Before you freak out, allow me to explain. For the last couple of years, I’ve been reading the blogs of people who found themselves hating their jobs at 30, longing to leave their high-paying careers, relationships, townhouses and friends to travel. The Lost Girls, Legal Nomads, Nomadic Matt, Ottsworld. The list could go on and on. I sat there at 19, thinking, “Why didn’t these people realize their dreams sooner? I’ve known since I was in middle school.” I didn’t want to quit my life to travel. I wanted to live the life I always wanted, whether it followed what was expected of me or not. As I listened to the stories of the career breakers at Meet Plan Go Atlanta, I didn’t know what to think. Did this event even apply to me since I don’t exactly have a career to take a break from? Then I realized: it’s a life break. I’m breaking away from expectations and towards my fears.

Who doesn’t love a random waterslide?

4. I don’t want to fall into a rut.

Lately, I’ve gotten so fed up with things here. Writing is a very discouraging career and is definitely not for those with thin skin. I get frustrated when I see people landing dream jobs when I feel like I’ve worked hard for a similar opportunity. I want to make a life change while I still like writing. Sometimes I wish I had gone to journalism school, moved to New York City and into a pathetic studio, and become an editorial assistant for a magazine, where I was essentially an intern with a better title. It’s the path a lot of people take, but I’m not ready to settle down. I prefer real-world experience to long days in a cubicle. And yes, I’m not sure how I feel about all my possessions fitting into a 60 L backpack (which is only partially true, since I still have stuff in storage and at my parents’ house), but if there’s one thing I’ve learned, it’s to get rid of the clutter, the baggage, the crap that fills up my room and my head.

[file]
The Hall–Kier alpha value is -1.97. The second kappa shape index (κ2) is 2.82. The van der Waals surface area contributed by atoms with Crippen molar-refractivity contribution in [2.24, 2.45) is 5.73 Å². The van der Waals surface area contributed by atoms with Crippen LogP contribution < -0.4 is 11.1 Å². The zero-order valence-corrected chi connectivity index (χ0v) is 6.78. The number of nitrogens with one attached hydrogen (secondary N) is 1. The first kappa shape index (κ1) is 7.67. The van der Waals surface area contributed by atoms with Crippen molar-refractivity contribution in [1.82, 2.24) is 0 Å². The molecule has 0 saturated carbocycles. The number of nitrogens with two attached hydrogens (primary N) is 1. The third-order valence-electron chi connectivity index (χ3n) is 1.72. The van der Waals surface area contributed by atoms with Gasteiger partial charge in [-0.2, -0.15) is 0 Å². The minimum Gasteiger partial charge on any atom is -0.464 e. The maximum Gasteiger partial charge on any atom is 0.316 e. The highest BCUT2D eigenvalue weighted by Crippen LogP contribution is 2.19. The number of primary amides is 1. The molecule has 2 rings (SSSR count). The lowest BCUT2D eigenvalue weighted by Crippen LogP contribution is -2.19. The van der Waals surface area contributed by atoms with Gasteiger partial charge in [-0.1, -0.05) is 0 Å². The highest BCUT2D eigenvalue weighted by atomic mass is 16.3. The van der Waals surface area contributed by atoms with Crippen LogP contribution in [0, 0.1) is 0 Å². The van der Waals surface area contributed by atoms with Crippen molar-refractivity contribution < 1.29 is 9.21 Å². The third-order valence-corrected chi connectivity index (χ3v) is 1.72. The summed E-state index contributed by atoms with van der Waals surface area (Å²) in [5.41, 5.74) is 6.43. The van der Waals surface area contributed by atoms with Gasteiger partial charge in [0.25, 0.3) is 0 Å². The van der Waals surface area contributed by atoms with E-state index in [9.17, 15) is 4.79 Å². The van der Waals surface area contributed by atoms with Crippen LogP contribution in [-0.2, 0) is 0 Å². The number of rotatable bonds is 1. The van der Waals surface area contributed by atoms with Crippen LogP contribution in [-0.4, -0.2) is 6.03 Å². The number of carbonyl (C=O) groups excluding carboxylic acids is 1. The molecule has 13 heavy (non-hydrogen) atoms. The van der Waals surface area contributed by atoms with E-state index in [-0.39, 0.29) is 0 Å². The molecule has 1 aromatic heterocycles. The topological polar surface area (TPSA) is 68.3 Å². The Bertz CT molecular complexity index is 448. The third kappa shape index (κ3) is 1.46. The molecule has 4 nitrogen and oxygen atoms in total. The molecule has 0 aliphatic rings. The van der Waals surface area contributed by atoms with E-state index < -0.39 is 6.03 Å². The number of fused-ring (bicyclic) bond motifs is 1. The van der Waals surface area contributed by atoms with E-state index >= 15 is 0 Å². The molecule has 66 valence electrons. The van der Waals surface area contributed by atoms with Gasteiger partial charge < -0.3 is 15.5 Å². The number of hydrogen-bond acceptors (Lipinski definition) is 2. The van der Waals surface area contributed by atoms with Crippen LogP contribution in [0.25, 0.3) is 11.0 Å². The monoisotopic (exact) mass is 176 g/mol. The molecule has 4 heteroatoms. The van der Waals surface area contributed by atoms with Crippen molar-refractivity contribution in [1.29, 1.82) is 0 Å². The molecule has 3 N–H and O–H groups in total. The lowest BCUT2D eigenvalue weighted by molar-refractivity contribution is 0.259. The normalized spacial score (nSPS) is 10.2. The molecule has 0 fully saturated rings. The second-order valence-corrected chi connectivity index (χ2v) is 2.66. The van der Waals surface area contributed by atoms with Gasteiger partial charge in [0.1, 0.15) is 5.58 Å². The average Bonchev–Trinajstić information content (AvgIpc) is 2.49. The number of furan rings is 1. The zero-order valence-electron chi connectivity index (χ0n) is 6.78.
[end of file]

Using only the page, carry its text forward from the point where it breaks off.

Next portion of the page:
5. I want to see Australia.

This statement should be the most obvious, especially if you’ve read my State of the Oz post. Ever since my grandparents went there almost a decade ago, I’ve wanted to see what made it so special. There are animals and plants on this big island that you can’t find anywhere else in the world. Some of the old mining towns remind me of America’s Wild West. Did I mention it’s summer there right now? This fact is especially important as I’m snowed into my house in Georgia, typing this post. I want to see everything, from the Sydney Opera House to Uluru to every funny-named town across the country. It’s difficult to explain to my friends and family here in the South what’s so great about Australia, but it’s like obscenity: I know it when I see it.